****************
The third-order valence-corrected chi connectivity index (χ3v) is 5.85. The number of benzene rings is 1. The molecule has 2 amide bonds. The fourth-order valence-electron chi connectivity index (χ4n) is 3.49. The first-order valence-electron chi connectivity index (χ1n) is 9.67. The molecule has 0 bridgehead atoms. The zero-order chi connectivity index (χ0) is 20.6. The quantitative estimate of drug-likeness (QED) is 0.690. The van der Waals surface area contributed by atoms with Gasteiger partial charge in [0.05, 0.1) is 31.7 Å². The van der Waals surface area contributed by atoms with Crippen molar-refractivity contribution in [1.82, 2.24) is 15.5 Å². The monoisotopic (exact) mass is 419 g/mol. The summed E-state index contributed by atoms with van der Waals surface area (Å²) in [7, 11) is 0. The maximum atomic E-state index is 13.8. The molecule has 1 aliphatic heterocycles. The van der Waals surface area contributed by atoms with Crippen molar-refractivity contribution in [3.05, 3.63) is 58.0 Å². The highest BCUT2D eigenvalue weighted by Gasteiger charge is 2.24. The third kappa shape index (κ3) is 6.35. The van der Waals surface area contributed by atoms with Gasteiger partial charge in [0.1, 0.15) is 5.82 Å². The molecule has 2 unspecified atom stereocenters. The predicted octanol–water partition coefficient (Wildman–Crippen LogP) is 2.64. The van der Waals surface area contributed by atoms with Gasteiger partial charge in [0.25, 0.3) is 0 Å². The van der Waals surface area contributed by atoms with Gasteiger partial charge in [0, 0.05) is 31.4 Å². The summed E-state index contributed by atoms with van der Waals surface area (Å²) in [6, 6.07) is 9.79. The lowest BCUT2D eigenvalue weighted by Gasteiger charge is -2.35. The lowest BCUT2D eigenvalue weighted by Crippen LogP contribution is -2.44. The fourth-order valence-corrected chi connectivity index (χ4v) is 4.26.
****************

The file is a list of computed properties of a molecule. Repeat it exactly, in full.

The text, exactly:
The third-order valence-corrected chi connectivity index (χ3v) is 5.85. The number of benzene rings is 1. The molecule has 2 amide bonds. The fourth-order valence-electron chi connectivity index (χ4n) is 3.49. The first-order valence-electron chi connectivity index (χ1n) is 9.67. The molecule has 0 bridgehead atoms. The zero-order chi connectivity index (χ0) is 20.6. The quantitative estimate of drug-likeness (QED) is 0.690. The van der Waals surface area contributed by atoms with Gasteiger partial charge in [0.05, 0.1) is 31.7 Å². The van der Waals surface area contributed by atoms with Crippen molar-refractivity contribution in [1.82, 2.24) is 15.5 Å². The monoisotopic (exact) mass is 419 g/mol. The summed E-state index contributed by atoms with van der Waals surface area (Å²) in [7, 11) is 0. The maximum atomic E-state index is 13.8. The molecule has 1 aliphatic heterocycles. The van der Waals surface area contributed by atoms with Crippen molar-refractivity contribution in [3.05, 3.63) is 58.0 Å². The highest BCUT2D eigenvalue weighted by Gasteiger charge is 2.24. The third kappa shape index (κ3) is 6.35. The van der Waals surface area contributed by atoms with Gasteiger partial charge in [0.1, 0.15) is 5.82 Å². The molecule has 2 unspecified atom stereocenters. The predicted octanol–water partition coefficient (Wildman–Crippen LogP) is 2.64. The van der Waals surface area contributed by atoms with Gasteiger partial charge in [0.25, 0.3) is 0 Å². The van der Waals surface area contributed by atoms with Gasteiger partial charge in [0, 0.05) is 31.4 Å². The summed E-state index contributed by atoms with van der Waals surface area (Å²) in [6, 6.07) is 9.79. The lowest BCUT2D eigenvalue weighted by Gasteiger charge is -2.35. The lowest BCUT2D eigenvalue weighted by Crippen LogP contribution is -2.44. The fourth-order valence-corrected chi connectivity index (χ4v) is 4.26.